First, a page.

Sunday, 28 February 2010
I really am a great fan of Skype... I admit it.... The ability to talk to people all round the world, and see them, for no cost has been here for years. When I work abroad it lets me stay in visual touch with my family as well as catching up on all the news.
Recently I spent ages talking to Bob Pearlman from the States about new schools and education projects currently underway in the UK. There is massive interest in what we are doing and, by his own admission, the quality of discussion here is so much more advanced than much of that in America. However, we all know that many areas of the States are really beginning to look around and review how they are working in education much more carefully. Whilst we are still learning.. so are they.
The trans-Atlantic discussions have the potential to be increasingly interesting. Bob is quite well known in the UK, having presented here several times.He has been a key leader of educational reform efforts nationally in a unique 40-year career and is currently a strategy consultant for 21st Century school development. He served from 2002-2009 as the Director of Strategic Planning for the New Technology Foundation in Napa, CA, a school development organization which supports the replication of the New Technology 21st Century High School model in more than 50 communities across the United States. He still consults and speaks widely in the US and the UK on 21st Century Learning.
Overall - the whole session led to a really interesting and focused discussion on a range of topics. I really enjoyed it... (I hope Bob did as well!)
The beauty of Skype is that communication is just so easy. I still don't really understand why more schools don't make more use of it! It offers, potentially, an instant global perspective to any lesson, any subject or any discussion. Relatively not many people use it for learning - why wouldn't they? It makes perfect sense to me - from all sorts of angles.
Friday, 26 February 2010
At the start of the week I was in a meeting talking about learning space technology with a variety of people, including educationalists and representatives from an ICT company. During this, the debate turned to whether interactive technology (such as white boards) in secondary schools should be stylus controlled or touch.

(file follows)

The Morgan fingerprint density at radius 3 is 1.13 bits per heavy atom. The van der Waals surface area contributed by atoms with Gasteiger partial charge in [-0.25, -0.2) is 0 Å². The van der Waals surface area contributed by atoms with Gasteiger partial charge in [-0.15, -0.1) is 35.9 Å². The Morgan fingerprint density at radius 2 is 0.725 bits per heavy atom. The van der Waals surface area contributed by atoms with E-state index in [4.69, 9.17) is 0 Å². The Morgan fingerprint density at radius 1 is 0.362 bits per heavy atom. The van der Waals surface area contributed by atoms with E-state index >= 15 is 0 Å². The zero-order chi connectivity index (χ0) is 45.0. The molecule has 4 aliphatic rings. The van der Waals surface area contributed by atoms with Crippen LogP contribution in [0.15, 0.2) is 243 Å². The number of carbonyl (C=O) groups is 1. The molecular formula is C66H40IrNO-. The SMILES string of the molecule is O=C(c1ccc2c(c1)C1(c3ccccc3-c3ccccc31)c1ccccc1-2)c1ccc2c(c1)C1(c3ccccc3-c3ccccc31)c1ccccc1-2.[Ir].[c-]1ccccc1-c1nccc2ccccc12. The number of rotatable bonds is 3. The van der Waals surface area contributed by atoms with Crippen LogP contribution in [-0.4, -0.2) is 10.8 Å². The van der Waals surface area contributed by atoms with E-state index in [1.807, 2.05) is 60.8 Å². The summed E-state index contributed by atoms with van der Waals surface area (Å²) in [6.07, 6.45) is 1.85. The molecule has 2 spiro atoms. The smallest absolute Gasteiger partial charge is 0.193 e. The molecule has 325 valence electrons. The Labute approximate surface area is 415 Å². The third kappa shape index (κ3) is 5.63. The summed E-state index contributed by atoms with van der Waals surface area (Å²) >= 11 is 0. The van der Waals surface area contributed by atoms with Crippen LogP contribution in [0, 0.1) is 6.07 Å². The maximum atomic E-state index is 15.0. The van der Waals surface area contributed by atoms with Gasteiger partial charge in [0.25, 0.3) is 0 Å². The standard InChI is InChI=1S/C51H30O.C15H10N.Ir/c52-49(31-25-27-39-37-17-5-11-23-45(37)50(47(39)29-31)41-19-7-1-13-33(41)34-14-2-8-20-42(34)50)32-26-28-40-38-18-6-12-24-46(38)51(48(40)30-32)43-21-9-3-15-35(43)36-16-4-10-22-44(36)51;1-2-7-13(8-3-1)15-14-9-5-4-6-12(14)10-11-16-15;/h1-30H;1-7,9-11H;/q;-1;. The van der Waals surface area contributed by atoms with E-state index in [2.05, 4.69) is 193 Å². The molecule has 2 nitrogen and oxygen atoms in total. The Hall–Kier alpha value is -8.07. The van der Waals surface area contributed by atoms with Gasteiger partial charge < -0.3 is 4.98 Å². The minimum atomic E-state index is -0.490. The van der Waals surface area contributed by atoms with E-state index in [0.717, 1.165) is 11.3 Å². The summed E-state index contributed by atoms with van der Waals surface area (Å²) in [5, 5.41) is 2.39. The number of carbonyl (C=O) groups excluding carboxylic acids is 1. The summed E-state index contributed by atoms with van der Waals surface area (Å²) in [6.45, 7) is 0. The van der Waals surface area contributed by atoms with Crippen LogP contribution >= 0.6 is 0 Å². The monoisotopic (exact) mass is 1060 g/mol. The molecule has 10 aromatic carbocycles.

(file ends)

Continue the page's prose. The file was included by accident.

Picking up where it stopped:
One view dismissed touch technology as being 'rather primary'. I promptly noted that iPhones, the iPad etc, were all touch and considered very 'cool' technology... This is not to say that stylus's don't have their uses. (NB: I know saying 'cool' is out - I am frequently told by my eldest daughter that saying 'cool' is actually not cool but a phrase used by people of a certain rather out of touch generation!)
I actually think that the iPad, or the competitor built equivalent which is bound to follow, is likely to have a massive impact in schools all over the place. The fact that iPads do not currently have cameras would suit many schools - but they will come in certainly).
As we did not have a definite answer to the question I decided to investigate. At BSEC were a number of secondary students using interactive white boards, so I asked what their view was about about stylus and touch technology.
They did note that both were good, they just loved and expected to use the technology, but they did think that there were issues with a stylus. Sometimes the pens didn't work, or they had been lost, or the teacher had it and walked off and more....
It was very interesting attending a seminar at the BSEC conference this week and watching a panel of good and important people fielding questions from Conference Chair: Prof. Stephen Heppell and members of the audience about BSF and it's future.
The questions were varied but included: 'Are we now building the best schools in the world?' (answer: they are better than what was there and very definitely rapidly getting better as we continue to learn), whether the whole assessment model is going to change? (it jolly well should!! - although some were very cagey on this), through to aren't primaries the poor relation in the whole capital programme?' - well yes they are and probably in at least some places justified in feeling aggrieved!
I was also not surprised to hear a representative talk about the real shortage of support for authorities for 'transformation'.. haven't lots of us been saying that for ages?
Normally I don't think panels really work at Conferences, but this one was at least moderately interesting.
Tuesday, 23 February 2010
An excellent members only seminar took place last night for BCSE members. (British Council for School Environments). Labelled as 'Refresh, Refurb, Reuse, and Change of Use' about forty people attended - the presentations were thought provoking and the discussion engaging. (it even delayed the refreshments at the end!)
Conversations included discussing the true cost of refurbishment, the potential risk transfer issues and funds being used on hidden maintenance legacy issues.... Obviously there were comparisons with some of the amazing new builds (or 'swagger palaces' as one delegate called them) and discussions about how innovative learning spaces could be developed when funds were used up in backlog issues in some cases.....
Education in places other than school buildings were explored as well as the real importance of interior design, lighting, colour appropriate furniture.. (cue conversation on affordability of attractive for schools)... as well as how old school buildings could be used!